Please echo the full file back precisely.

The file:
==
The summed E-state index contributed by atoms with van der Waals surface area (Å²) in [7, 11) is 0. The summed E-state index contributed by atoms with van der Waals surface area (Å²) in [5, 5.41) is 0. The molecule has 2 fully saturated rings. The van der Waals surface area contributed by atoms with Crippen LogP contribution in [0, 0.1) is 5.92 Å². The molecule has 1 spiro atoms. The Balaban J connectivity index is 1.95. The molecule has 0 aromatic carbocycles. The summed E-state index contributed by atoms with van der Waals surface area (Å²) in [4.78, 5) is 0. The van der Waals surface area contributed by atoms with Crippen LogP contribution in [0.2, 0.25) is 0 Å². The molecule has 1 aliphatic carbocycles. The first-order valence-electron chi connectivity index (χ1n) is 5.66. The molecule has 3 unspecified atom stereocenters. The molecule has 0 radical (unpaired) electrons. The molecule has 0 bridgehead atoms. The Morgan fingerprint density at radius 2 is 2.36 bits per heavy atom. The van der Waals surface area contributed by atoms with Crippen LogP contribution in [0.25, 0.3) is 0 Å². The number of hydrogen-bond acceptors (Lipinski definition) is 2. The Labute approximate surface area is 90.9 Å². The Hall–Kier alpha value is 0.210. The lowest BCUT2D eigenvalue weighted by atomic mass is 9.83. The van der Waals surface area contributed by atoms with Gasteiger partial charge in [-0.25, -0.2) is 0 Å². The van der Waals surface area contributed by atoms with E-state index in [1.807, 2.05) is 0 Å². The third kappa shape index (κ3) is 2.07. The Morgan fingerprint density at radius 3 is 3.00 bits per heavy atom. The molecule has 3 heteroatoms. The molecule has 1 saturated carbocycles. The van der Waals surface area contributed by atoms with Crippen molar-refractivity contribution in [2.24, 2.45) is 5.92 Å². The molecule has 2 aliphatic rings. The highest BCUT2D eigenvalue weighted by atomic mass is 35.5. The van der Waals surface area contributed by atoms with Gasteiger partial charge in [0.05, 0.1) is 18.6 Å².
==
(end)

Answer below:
The summed E-state index contributed by atoms with van der Waals surface area (Å²) in [7, 11) is 0. The summed E-state index contributed by atoms with van der Waals surface area (Å²) in [5, 5.41) is 0. The molecule has 2 fully saturated rings. The van der Waals surface area contributed by atoms with Crippen LogP contribution in [0, 0.1) is 5.92 Å². The molecule has 1 spiro atoms. The Balaban J connectivity index is 1.95. The molecule has 0 aromatic carbocycles. The summed E-state index contributed by atoms with van der Waals surface area (Å²) in [4.78, 5) is 0. The van der Waals surface area contributed by atoms with Crippen LogP contribution in [0.2, 0.25) is 0 Å². The molecule has 1 aliphatic carbocycles. The first-order valence-electron chi connectivity index (χ1n) is 5.66. The molecule has 3 unspecified atom stereocenters. The molecule has 0 radical (unpaired) electrons. The molecule has 0 bridgehead atoms. The Morgan fingerprint density at radius 2 is 2.36 bits per heavy atom. The van der Waals surface area contributed by atoms with Crippen LogP contribution in [0.25, 0.3) is 0 Å². The number of hydrogen-bond acceptors (Lipinski definition) is 2. The Labute approximate surface area is 90.9 Å². The Hall–Kier alpha value is 0.210. The lowest BCUT2D eigenvalue weighted by atomic mass is 9.83. The van der Waals surface area contributed by atoms with Gasteiger partial charge in [-0.25, -0.2) is 0 Å². The van der Waals surface area contributed by atoms with E-state index in [1.807, 2.05) is 0 Å². The third kappa shape index (κ3) is 2.07. The Morgan fingerprint density at radius 3 is 3.00 bits per heavy atom. The molecule has 3 heteroatoms. The molecule has 1 saturated carbocycles. The van der Waals surface area contributed by atoms with Crippen molar-refractivity contribution in [2.24, 2.45) is 5.92 Å². The molecule has 2 aliphatic rings. The highest BCUT2D eigenvalue weighted by atomic mass is 35.5. The van der Waals surface area contributed by atoms with Gasteiger partial charge in [0.05, 0.1) is 18.6 Å².